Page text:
One thing I hate when I’m browsing the web is being distracted. I hate those blinking, moving ads, auto-play videos, and all the other cruft that websites use to try to get you to click, click, click somewhere, rather than read the article that attracted you in the first place.
Fortunately, there are ways to avoid the most egregious annoyances on the web. Some of them can be easily muted using browser plug-ins, like the five that I use with Safari to make my browsing experience a lot better. (Note: some of these plug-ins also have equivalents for other browsers, such as Firefox and Chrome.)
One of the worst offenders on the web annoyance hitlist is Flash animations. They can take the form of videos on YouTube and other sites (though YouTube recently made the default video format HTML5), or those moving ads you often see on websites. There’s nothing more distracting when you’re trying to read an article than something that moves, and that’s the whole point of these ads. They need to attract your attention.
The free ClickToPlugin extension blocks every item on a website that uses a plug-in, swapping them out placeholders.
When you see one of these placeholders, it shows you which plug-in is used. You can click it to load the item, or just ignore it. There’s also a Flash-specific version of the extension, ClickToFlash, if you only want to block Flash animations, but the full ClickToPlugin is more useful because it blocks all multimedia animations.
Both plug-ins have a number of settings allowing you to whitelist sites where you want plug-ins to load, and ClickToPlugin lets you choose specific plug-ins that will always load. This can be useful if your work involves the use of certain plug-ins.
While Flash is a scourge, ads in general can be a major annoyance. The donation-ware AdBlock scours your websites, making them much more readable. It blocks graphical ads, text ads, and even ads in YouTube videos. But it also lets you whitelist sites whose ads you do want to see, to support them (as you’ll probably want to do for macworld.com), or because the ads may be useful, which is often the case for smaller websites that don’t use ad networks such as Google.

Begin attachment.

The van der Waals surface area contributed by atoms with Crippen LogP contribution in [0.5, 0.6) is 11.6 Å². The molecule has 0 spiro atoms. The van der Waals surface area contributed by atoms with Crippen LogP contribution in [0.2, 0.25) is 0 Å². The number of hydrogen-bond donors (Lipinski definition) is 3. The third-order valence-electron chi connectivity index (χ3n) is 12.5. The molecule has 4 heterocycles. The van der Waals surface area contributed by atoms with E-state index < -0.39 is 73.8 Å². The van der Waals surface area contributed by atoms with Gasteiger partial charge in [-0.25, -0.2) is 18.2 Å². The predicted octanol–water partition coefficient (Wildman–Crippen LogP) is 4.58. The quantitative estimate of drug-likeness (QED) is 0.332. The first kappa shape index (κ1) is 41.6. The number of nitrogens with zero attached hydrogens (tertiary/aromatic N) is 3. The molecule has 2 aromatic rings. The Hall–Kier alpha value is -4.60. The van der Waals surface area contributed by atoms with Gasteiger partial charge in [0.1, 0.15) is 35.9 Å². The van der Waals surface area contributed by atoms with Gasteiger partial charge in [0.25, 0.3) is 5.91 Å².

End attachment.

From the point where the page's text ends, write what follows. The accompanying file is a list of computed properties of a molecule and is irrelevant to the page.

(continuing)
F. B. Purity
Facebook is one of the biggest culprits in terms of cruft. When you look at a Facebook page, only a fraction of what you see is content that interests you. The free F. B. Purity (which accepts donations) “alters your view of Facebook to show only relevant information to you.” It nukes spam, ads, sponsored stories, animated GIFs, game and app stories, trending topics, and much more.
F. B. Purity has lots of settings, allowing you to not only turn on certain blockers, but also create a list of custom text filters. So, if you have friends who are constantly talking about a subject that doesn’t interest you, like politics, sports, or religion, you can easily filter their posts.
I hate searching the iTunes Store in iTunes. It’s slow, and the search interface is limited. Many times, when you go back to the previous page, it’s not in the same view as it was when you left it. Good news: You can search all of Apple’s stores using a search engine. Run a Google search like this: “artist album site:itunes.apple.com”. This lets your browser do the work, but when you click on search results, they’ll open in iTunes (not necessarily a good thing).
Unless you use the NoMoreiTunes extension. This blocks the redirect code that bounces Apple’s store web pages to iTunes (or the Mac App Store or iBooks). In its place, you’ll see a small button allowing you to open the page in iTunes if you want.
This makes it a lot easier to search Apple’s stores, then go to their apps when you choose.
You probably know that you’re tracked on almost every website you visit. The free Incognito “prevents Google, Twitter and Facebook from following you on the web.” It doesn’t block ads, but it prevents these sites from tracking you. When you search for, say, cat shampoo on Google, you won’t see ads for cat shampoo on Facebook, or sponsored tweets from companies that make cat shampoo on Twitter. Incognito is more about protecting your privacy—it doesn’t prevent anything from being displayed, but it keeps your browsing a bit more private.
With these five extensions, you’ll be able to surf more easily, save yourself some annoyance, and cut down time downloading overloaded web pages. Try them out and see how they change your browsing experience.
This story, "5 Safari plug-ins for a better browsing experience" was originally published by Macworld.